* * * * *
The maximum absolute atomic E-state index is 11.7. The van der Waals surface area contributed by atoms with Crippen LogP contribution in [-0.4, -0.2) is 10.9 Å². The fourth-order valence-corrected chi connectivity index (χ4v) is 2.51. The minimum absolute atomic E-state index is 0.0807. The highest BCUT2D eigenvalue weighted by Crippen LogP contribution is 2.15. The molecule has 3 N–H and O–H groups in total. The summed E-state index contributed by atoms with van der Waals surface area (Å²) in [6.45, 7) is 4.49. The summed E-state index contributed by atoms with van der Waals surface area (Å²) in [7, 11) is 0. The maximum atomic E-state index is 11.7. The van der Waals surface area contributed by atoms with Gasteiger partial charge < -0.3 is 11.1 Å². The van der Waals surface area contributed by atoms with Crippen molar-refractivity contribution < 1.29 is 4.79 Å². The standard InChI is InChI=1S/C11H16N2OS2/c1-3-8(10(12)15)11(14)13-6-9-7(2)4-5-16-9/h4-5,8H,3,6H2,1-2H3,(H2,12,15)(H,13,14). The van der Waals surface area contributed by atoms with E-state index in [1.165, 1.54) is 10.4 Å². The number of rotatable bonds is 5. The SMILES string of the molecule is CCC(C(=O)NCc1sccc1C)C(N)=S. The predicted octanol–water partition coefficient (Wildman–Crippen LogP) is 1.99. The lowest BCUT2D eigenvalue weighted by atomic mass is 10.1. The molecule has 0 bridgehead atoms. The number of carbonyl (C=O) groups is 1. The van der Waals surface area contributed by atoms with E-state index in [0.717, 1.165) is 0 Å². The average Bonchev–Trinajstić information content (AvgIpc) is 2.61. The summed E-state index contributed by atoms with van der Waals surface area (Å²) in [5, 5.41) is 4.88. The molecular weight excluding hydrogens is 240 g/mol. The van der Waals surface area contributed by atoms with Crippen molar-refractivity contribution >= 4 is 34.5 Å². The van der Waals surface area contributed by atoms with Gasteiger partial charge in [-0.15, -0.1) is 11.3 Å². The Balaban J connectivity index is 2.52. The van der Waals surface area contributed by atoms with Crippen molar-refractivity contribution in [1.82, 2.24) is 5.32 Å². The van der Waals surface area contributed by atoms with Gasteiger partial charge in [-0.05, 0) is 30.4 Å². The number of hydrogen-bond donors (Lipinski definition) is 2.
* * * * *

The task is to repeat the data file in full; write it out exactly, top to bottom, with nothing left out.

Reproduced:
The maximum absolute atomic E-state index is 11.7. The van der Waals surface area contributed by atoms with Crippen LogP contribution in [-0.4, -0.2) is 10.9 Å². The fourth-order valence-corrected chi connectivity index (χ4v) is 2.51. The minimum absolute atomic E-state index is 0.0807. The highest BCUT2D eigenvalue weighted by Crippen LogP contribution is 2.15. The molecule has 3 N–H and O–H groups in total. The summed E-state index contributed by atoms with van der Waals surface area (Å²) in [6.45, 7) is 4.49. The summed E-state index contributed by atoms with van der Waals surface area (Å²) in [7, 11) is 0. The maximum atomic E-state index is 11.7. The van der Waals surface area contributed by atoms with Gasteiger partial charge < -0.3 is 11.1 Å². The van der Waals surface area contributed by atoms with Crippen molar-refractivity contribution < 1.29 is 4.79 Å². The standard InChI is InChI=1S/C11H16N2OS2/c1-3-8(10(12)15)11(14)13-6-9-7(2)4-5-16-9/h4-5,8H,3,6H2,1-2H3,(H2,12,15)(H,13,14). The van der Waals surface area contributed by atoms with E-state index in [1.165, 1.54) is 10.4 Å². The number of rotatable bonds is 5. The SMILES string of the molecule is CCC(C(=O)NCc1sccc1C)C(N)=S. The predicted octanol–water partition coefficient (Wildman–Crippen LogP) is 1.99. The lowest BCUT2D eigenvalue weighted by atomic mass is 10.1. The molecule has 0 bridgehead atoms. The number of carbonyl (C=O) groups is 1. The van der Waals surface area contributed by atoms with E-state index in [0.717, 1.165) is 0 Å². The average Bonchev–Trinajstić information content (AvgIpc) is 2.61. The summed E-state index contributed by atoms with van der Waals surface area (Å²) in [5, 5.41) is 4.88. The molecular weight excluding hydrogens is 240 g/mol. The van der Waals surface area contributed by atoms with Crippen molar-refractivity contribution >= 4 is 34.5 Å². The van der Waals surface area contributed by atoms with Gasteiger partial charge in [-0.15, -0.1) is 11.3 Å². The Balaban J connectivity index is 2.52. The van der Waals surface area contributed by atoms with Crippen molar-refractivity contribution in [1.82, 2.24) is 5.32 Å². The van der Waals surface area contributed by atoms with Gasteiger partial charge in [-0.05, 0) is 30.4 Å². The number of hydrogen-bond donors (Lipinski definition) is 2.